For what it’s worth, even when I allow the Times of London’s cookies, they still won’t allow me to read their articles without subscribing.

    I guess their digital paywall was down only for a limited time. Rotters!

  2. MadDog says:

    “…Robert Mueller went for a 45 minute meeting in Yemen having little to do with his core authorities on April 24, suggesting he obtained the UndieBomb and ferried it back to the States…”

    Though I hadn’t thought about it previously, but how did Mueller get his hands on the UndieBomb if he was in Yemen?

    Going back to an NYT piece about the “plot” that I referenced in an earlier post, there was this:

    “…In an extraordinary intelligence coup, the double agent left Yemen last month, traveling by way of the United Arab Emirates, and delivered both the innovative bomb designed for his aviation attack and inside information on the group’s leaders, locations, methods and plans to the Central Intelligence Agency, Saudi intelligence and allied foreign intelligence agencies…”

    So where did the double agent hand over the UndieBomb? In the UAE? Or did he travel on to Saudi Arabia?

    If so, did that UndieBomb travel back to Yemen so that Mueller could take it home? Or did Mueller travel to Saudi Arabia to pick it up?

    And just as I surmised that Blabbermouth Brennan’s trip to Yemen on May 13 might have also included a covert trip to meet with the Saudis, I wonder now if Mueller did the same.

  3. MadDog says:

    @MadDog: Ok, going back to the ABC News report, they state the UndieBomb was brought to Saudi Arabia:

    “…The inside source is now “safely out of Yemen,” according to one international intelligence official, and was able to bring with him to Saudi Arabia the bomb al Qaeda thought was going to be detonated on a U.S.-bound aircraft…”

    So again, how did FBI Director Mueller who was in Yemen, manage to bring back the UndieBomb that was in Saudi Arabia?

    The answer is that he probably stopped off in Saudi Arabia, and more than picking up the UndieBomb was on the agenda.

  4. emptywheel says:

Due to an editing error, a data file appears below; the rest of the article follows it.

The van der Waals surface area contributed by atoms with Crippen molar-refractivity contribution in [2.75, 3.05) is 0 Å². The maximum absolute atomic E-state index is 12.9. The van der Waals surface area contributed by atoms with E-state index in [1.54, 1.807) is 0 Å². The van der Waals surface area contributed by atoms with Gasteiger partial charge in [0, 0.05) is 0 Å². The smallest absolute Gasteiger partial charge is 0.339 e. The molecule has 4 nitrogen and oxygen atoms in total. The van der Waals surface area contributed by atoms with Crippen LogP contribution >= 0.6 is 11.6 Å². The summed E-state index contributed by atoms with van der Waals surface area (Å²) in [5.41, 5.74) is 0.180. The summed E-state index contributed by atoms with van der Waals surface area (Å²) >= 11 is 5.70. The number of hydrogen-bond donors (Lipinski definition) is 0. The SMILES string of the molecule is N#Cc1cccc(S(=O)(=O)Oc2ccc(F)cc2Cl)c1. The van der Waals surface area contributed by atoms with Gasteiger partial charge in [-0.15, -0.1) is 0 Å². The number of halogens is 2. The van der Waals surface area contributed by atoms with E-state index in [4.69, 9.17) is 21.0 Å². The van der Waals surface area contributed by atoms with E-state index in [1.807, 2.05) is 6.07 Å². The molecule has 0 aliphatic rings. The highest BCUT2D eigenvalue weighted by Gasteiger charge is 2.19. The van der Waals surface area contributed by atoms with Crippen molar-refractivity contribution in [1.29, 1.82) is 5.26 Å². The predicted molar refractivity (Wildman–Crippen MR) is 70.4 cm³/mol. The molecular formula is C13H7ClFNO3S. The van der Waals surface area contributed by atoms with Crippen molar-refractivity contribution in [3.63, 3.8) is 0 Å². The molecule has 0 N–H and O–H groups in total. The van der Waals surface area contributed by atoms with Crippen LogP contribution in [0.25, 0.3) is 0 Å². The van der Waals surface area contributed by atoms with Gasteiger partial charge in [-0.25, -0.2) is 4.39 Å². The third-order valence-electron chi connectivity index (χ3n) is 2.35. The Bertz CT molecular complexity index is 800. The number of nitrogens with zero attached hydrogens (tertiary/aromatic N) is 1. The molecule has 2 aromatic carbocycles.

@MadDog: Nah, I’d bet a lot of money it was Mueller. In fact the NPR story that reported on his tripped went into the memory hole after this all broke.

    The UAE story still left open the question of how it got safely back to Quantico. “But it was on a flight!!!” they said.

    Sure, but probably a DOD plane with bomb experts in it.

  5. MadDog says:

    @emptywheel: Well based on that ABC News report, which I agree may or may not be accurate, the UndieBomb wasn’t turned over in Yemen.

    It traveled out of Yemen with the undercover double agent, and then somehow Mueller got it flown back to the US. If Mueller brought it back with him on his plane, then I’ve got to think Mueller stopped off somewhere other than Yemen to pick it up.

    It’s possible that after leaving Yemen with the undercover double agent, the UndieBomb was somehow shipped back to Yemen so that Mueller could fly it home. That circuitous route is not beyond the realm of possibility, but would make for some really comedic operational behavior, but I don’t put anything past our intelligence organizations.

    Your surmise that it flew here on a DOD plane is a strong likelihood. Did Mueller fly on that plane too, or was he aboard another plane such as a US “executive” jet like the Gulfstreams the big boys like to fly? The DOD runs a bunch of those too.

  6. Have You Read This says:

    Kill or Capture: The War on Terror and the Soul of the Obama Presidency

    Is Barack Obama an idealist or a ruthless pragmatist? He vowed to close Guantánamo, put an end to coercive interrogation and military tribunals, and restore American principles of justice, yet in his first term he has backtracked on each of these promises, ramping up the secret war of drone strikes and covert operations. Behind the scenes, wrenching debates between hawks and doves — those who would kill versus those who would capture — have repeatedly tested the very core of the president’s identity.

    Top investigative reporter Dan Klaidman has spoken to dozens of sources to piece together a riveting Washington story packed with revelations. As the president’s inner circle debated secret programs, new legal frontiers, and the disjuncture between principles and down-and-dirty politics, Obama vacillated, sometimes lashed out, and spoke in lofty tones while approving a mounting toll of assassinations and kinetic-war operations. Klaidman’s fly-on-the-wall reporting reveals who has his ear, how key national security decisions are really made, and whether or not President Obama has lived up to the promise of candidate Obama. Readers making up their minds about him during the 2012 election year will turn to Kill or Capture to decide.